Central banks that have made the decision to explore retail central bank digital currency (CBDC) issuance are focusing on a common set of key design choices. These include the operating model, the technology platform (centralized versus decentralized database technology, or token-based), degree of anonymity/privacy, availability/limitations, and whether to pay interest. These design decisions are driven by country-specific factors and balance the need to achieve the policy objectives that launched the exploration process and be attractive to users and merchants. (For more detail on these factors and considerations see the 2020 IMF working paper on CBDC operational considerations.)
In this blog I want to talk about the technology platform decision, broadly speaking breaking down into those with centralized or decentralized ledger architectures, and ledger-less offline peer-to-peer stored value platforms. In a traditional centralized ledger (client-server model with no distributed components) transaction processing would entail the payor connecting to the central ledger keeper and initiating a funds transfer to the recipient’s account. The ledger would be updated after the payor has been confirmed as the account holder who has enough funds to carry out the transaction.
Alternatively, the ledger could be run on a distributed ledger technology (DLT) platform, in which the ledger is replicated and shared across several participants. With a DLT platform the central bank could have a centralized, decentralized or partially-decentralized authority for verifying and/or committing transactions. DLT platforms can be “public” (accessible by anyone) or restricted to a group of selected participants (“consortium” or “private”). Ledger integrity can be managed by a selected group of users (“permissioned”) or by all network participants (“permissionless”).
So far, central banks that have reached the proof of concept (PoC) and pilot stages of CBDC explorations have opted platforms that allow for control over platform access and participants, and role-based oversight and visibility of transactions (see table). Such platforms also ensure that the central bank retains full control over money issuance and monetary policy. They include centralized ledger and DLT private permissioned platforms, and digital bearer instrument platforms. Permissionless (decentralized authority) platforms have tended to fall short on scalability, and settlement finality, and financial integrity risk management.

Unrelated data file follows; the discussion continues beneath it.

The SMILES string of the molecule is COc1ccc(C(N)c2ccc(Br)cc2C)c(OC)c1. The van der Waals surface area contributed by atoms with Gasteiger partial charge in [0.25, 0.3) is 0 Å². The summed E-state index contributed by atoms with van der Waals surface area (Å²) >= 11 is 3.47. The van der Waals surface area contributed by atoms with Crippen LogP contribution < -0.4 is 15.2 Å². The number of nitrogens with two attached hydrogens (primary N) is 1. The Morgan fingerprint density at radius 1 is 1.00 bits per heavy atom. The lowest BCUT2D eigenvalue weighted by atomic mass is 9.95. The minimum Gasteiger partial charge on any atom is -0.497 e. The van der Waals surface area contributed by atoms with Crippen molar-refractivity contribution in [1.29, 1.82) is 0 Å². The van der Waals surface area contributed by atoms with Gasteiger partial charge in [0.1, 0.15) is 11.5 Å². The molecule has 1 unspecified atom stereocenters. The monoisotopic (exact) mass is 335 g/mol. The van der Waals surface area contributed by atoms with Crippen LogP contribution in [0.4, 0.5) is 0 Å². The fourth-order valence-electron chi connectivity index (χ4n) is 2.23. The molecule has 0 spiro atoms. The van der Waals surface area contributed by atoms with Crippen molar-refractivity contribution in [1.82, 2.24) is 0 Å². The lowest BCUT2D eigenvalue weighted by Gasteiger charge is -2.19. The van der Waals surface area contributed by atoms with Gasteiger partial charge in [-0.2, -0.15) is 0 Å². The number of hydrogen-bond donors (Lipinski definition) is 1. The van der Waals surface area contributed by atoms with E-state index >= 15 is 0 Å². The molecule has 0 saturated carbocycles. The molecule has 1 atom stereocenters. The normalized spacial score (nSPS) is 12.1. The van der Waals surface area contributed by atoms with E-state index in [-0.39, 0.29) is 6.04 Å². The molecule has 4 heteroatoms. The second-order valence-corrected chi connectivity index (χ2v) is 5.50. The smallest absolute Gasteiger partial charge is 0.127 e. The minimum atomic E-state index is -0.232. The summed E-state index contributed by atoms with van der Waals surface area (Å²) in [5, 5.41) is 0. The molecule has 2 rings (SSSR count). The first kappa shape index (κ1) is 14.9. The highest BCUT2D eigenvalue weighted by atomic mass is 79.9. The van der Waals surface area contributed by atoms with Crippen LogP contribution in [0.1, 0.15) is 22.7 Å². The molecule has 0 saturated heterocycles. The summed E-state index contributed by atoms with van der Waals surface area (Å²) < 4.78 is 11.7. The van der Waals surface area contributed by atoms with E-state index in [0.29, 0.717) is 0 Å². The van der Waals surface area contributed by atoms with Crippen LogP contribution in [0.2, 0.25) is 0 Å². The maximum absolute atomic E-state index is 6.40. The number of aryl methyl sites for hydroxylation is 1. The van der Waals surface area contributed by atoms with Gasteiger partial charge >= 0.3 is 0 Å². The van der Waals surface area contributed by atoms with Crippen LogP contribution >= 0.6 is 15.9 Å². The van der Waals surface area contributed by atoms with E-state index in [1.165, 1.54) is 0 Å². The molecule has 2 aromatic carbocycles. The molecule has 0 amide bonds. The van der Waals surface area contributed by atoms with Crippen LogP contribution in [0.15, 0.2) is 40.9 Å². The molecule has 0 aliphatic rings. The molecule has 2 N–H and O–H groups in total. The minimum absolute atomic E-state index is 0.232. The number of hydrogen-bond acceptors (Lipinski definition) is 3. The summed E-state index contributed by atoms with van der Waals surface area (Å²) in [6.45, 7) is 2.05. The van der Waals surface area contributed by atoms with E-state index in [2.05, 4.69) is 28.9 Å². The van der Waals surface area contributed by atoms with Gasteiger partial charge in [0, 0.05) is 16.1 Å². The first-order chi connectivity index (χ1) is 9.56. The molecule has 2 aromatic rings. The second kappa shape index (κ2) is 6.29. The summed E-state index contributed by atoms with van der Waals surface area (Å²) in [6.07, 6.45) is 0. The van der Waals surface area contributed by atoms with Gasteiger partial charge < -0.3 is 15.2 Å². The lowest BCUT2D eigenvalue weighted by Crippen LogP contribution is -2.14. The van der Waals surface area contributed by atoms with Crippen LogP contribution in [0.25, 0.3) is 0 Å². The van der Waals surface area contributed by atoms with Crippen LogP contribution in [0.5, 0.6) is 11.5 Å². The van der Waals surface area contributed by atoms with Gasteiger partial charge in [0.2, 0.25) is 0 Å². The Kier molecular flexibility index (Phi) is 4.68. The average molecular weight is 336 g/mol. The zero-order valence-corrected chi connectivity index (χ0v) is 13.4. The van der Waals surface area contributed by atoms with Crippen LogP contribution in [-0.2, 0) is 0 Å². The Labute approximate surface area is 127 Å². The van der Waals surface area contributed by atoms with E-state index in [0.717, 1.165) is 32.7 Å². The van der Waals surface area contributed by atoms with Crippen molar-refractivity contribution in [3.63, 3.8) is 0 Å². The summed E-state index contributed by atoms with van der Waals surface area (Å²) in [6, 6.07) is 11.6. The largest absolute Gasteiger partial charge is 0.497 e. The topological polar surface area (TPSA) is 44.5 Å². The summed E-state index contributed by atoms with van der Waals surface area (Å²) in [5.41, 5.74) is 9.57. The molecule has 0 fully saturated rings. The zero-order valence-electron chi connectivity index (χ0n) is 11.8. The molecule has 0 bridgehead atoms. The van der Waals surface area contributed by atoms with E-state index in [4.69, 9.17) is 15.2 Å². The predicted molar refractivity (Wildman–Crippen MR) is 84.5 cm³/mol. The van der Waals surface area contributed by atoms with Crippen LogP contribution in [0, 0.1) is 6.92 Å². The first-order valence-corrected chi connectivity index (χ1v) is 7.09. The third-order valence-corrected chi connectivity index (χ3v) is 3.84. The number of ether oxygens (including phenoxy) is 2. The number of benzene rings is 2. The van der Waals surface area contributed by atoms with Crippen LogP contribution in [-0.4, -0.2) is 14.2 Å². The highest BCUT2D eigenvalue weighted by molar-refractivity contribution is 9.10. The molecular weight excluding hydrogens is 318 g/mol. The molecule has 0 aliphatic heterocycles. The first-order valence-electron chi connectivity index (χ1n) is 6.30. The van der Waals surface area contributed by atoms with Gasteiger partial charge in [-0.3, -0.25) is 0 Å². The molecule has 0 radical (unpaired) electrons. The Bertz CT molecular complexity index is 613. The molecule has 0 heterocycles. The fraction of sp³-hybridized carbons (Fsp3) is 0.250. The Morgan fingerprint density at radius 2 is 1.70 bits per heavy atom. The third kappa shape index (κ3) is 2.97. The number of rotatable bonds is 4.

|Digital Currency||Partner Firm||Platform Technology||Platform Type|
|Bahamas Sand Dollar||NZIA||NZIA Cortex DLT||DLT private permissioned|
|China e-CNY||n/a||n/a||Centralized ledger|
|ECCB DCash and|
|Bitt||Hyperledger Fabric||DLT private permissioned|
|Uruguay e-Peso||Roberto Giori||GSMT||Centralized ledger|
|Jamaica||eCurrency||DSC3||Digital bearer instrument|
|Sweden e-Krona||Accenture||R3 Corda||DLT private permissioned|
|Ukraine E-Hryvnia||Stellar||Stellar||DLT private permissioned|
|Ecuador dinero electrónico||n/a||Mobile money||Centralized ledger|
It has been generally believed that centralized platforms process transactions more quickly. VISA says their network can handle up to 65,000 transactions per second (TPS), while private DLT platforms have tended to be way slower (e.g., 10,000+ TPS). There is also the issue of “finality” – the point at which transferred funds become irrevocable. Some networks, like Bitcoin and R3 Corda, offer only what is called “probabilistic finality” which won’t cut it for a retail payment system.
Although all the pros and cons of DLT-based versus centralized ledger-based retail payment systems are out of scope of this post, it’s worth mentioning that DLT-based platforms may offer enhanced resiliency by reducing single points of failure. Also, potential data loss at one node can be recovered through replication of the ledger from other nodes when the network comes back online. But DLT-based platforms may experience attacks against the network layer, which includes the consensus mechanism by which database updates are approved, or smart contract exploits. (For more on such pros and cons, see Raphael Auer and Rainer Böhme’s Technology of Retail Central Bank Digital Currency article)
In the table below, I’ve listed what I believe to be the main players in the retail CBDC platform space. My main criterion for inclusion is that the platform has been used in a CBDC or sovereign digital currency pilot or proof of concept or has published something substantive to back up the claim that it offers a viable CBDC platform. I’ve tried to categorize them by whether they’re ledger- or token-based, and if they’re ledger-based, whether the ledger management is centralized or distributed. My plan is to make this a “live” table, and possibly add more columns based on your comments and suggestions. If you have platform suggestions that I’ve missed, please provide links to written material that supports the claim.